On the other hand, in the United States, the less than half a million slaves that were imported over the centuries had reached nearly four million by the passing of emancipation (Hochshild 67). By contrast, at the end of British West Indian slavery (in 1833, well after Jane Austen’s death), slave imports of over ten million left a surviving slave population of only about 670,000 (67). At the risk of being repetitive, this means that over two centuries, plantations (many like the Bertrams’) took in 11 million slaves and, by 1833, only 670,00 of these slaves and their enslaved descendants were still alive. Considering the invisible plantation sustaining Mansfield Park, even if it is impossible to know what happened on the Bertram plantation in particular, we can surmise that Austen knowingly painted the commerce of brutality into the background of the novel.
Numbers are a valuable way of thinking about the trade, because it was first and foremost a numbers game: how many slaves, worth how much money, sold to whom, when, and where. This much is illustrated by looking at an accounting page from the slave ship Molly, excerpted from a book documenting several months’ worth of transactions in a single slave trading port, Bonny, located in present-day Nigeria. The curatorial note from the Royal Museums Greenwich brings clarity to this otherwise illegible sheet. Noting that “the account book was kept between 1 February 1759 and 27 April 1759,” we learn that records include, among other cargo, “286 Africans purchased at Bonny including 125 men, 114 woman, 21 boys, 26 girls; 386 Elephant Teeth and . . . a list of weapons to be traded at Bonny” (Account Book). In the left margin of the figure, we find a small selection of the names of “Negroes purchased” for transport on the Molly, along with the variety of items used as forms of payment. All of this distills to one example among many: a little girl named Jemmy was exchanged for some combination of muskets, gunpowder, and other miscellaneous provisions.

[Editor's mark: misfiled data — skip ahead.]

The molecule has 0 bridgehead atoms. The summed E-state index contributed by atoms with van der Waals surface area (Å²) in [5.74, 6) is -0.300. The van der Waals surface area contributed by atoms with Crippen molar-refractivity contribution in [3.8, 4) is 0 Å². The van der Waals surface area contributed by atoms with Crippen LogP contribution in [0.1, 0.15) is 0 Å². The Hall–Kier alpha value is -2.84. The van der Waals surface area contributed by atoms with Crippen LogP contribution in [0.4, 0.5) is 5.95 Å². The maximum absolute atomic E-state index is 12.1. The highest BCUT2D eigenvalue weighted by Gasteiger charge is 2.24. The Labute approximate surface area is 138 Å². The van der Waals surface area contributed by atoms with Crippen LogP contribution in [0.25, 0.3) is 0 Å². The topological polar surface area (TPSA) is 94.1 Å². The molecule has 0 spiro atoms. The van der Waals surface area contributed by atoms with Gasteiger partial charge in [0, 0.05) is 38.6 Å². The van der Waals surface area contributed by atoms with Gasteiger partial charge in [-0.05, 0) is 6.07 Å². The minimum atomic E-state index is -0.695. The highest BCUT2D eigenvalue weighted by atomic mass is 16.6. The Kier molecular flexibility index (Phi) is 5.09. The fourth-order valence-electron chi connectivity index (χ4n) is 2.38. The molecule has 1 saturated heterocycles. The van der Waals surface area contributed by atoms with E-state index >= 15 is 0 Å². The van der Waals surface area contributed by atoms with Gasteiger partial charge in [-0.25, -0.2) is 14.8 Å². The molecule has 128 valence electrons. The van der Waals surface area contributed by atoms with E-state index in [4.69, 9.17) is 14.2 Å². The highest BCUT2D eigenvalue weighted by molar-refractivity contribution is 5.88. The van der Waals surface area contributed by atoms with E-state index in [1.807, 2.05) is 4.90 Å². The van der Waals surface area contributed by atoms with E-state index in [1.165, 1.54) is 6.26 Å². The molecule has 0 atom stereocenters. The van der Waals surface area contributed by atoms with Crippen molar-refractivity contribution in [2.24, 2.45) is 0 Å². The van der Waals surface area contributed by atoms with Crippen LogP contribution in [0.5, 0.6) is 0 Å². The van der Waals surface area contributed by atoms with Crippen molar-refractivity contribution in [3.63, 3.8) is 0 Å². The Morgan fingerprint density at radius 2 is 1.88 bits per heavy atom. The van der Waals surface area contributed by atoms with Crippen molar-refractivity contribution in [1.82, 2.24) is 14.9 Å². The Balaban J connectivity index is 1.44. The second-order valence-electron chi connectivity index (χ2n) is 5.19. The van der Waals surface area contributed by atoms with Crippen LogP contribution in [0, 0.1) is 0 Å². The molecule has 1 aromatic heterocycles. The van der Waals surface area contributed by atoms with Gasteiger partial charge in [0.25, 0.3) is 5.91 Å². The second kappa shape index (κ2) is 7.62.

For all the impact of those larger numbers, in the barest terms, this list is full of cramped, sloppily inked numbers tallying the scale of human flesh added—and ultimately erased from—a single ship’s accounting pages. It is the perverted reality of one such tally sheet that brings us full circle to the novel’s namesake.
Doing the Devil’s arithmetic on the slave ship Zong
Among the multitudes who found their fortunes by trading enslaved Africans, one successful Liverpool slavery syndicate called “Gregson” used a different fleet to carve out their own corner of the market. In November 1781, however, one of their slave ships, the Zong, disrupted this commercial momentum, ultimately influencing British social and political discourse in a way that galvanized the burgeoning abolitionist movement. This incident catapulted the 1st Earl of Mansfield, Lord Chief Justice of the King’s Bench, from being fairly well known among the gentry to the eighteenth-century equivalent of celebrity status. The name “Mansfield” had deep significance in Jane Austen’s England, and it is worth thinking about what kind of figure and politics Austen tied herself to when, in 1814, she selected the estate name and book title Mansfield Park.